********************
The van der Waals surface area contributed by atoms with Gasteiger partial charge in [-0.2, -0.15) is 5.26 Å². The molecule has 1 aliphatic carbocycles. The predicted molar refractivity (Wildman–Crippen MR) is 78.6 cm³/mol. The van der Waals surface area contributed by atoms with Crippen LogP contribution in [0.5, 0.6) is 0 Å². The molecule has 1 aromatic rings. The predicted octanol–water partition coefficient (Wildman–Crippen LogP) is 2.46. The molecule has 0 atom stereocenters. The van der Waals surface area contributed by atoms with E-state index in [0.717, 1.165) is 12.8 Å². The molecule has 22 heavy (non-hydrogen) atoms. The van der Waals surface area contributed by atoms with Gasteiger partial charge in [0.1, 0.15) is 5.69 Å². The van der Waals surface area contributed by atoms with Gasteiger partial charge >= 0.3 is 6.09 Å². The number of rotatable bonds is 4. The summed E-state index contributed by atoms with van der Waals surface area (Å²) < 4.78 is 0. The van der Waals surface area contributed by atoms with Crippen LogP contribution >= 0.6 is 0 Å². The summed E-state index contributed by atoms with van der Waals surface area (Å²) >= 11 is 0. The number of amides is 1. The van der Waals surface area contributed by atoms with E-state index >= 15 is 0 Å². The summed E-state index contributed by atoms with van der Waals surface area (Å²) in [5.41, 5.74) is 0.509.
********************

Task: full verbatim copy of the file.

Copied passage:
The van der Waals surface area contributed by atoms with Gasteiger partial charge in [-0.2, -0.15) is 5.26 Å². The molecule has 1 aliphatic carbocycles. The predicted molar refractivity (Wildman–Crippen MR) is 78.6 cm³/mol. The van der Waals surface area contributed by atoms with Crippen LogP contribution in [0.5, 0.6) is 0 Å². The molecule has 1 aromatic rings. The predicted octanol–water partition coefficient (Wildman–Crippen LogP) is 2.46. The molecule has 0 atom stereocenters. The van der Waals surface area contributed by atoms with E-state index in [0.717, 1.165) is 12.8 Å². The molecule has 22 heavy (non-hydrogen) atoms. The van der Waals surface area contributed by atoms with Gasteiger partial charge in [0.1, 0.15) is 5.69 Å². The van der Waals surface area contributed by atoms with Gasteiger partial charge >= 0.3 is 6.09 Å². The number of rotatable bonds is 4. The summed E-state index contributed by atoms with van der Waals surface area (Å²) < 4.78 is 0. The van der Waals surface area contributed by atoms with Crippen LogP contribution >= 0.6 is 0 Å². The summed E-state index contributed by atoms with van der Waals surface area (Å²) >= 11 is 0. The number of amides is 1. The van der Waals surface area contributed by atoms with E-state index >= 15 is 0 Å². The summed E-state index contributed by atoms with van der Waals surface area (Å²) in [5.41, 5.74) is 0.509.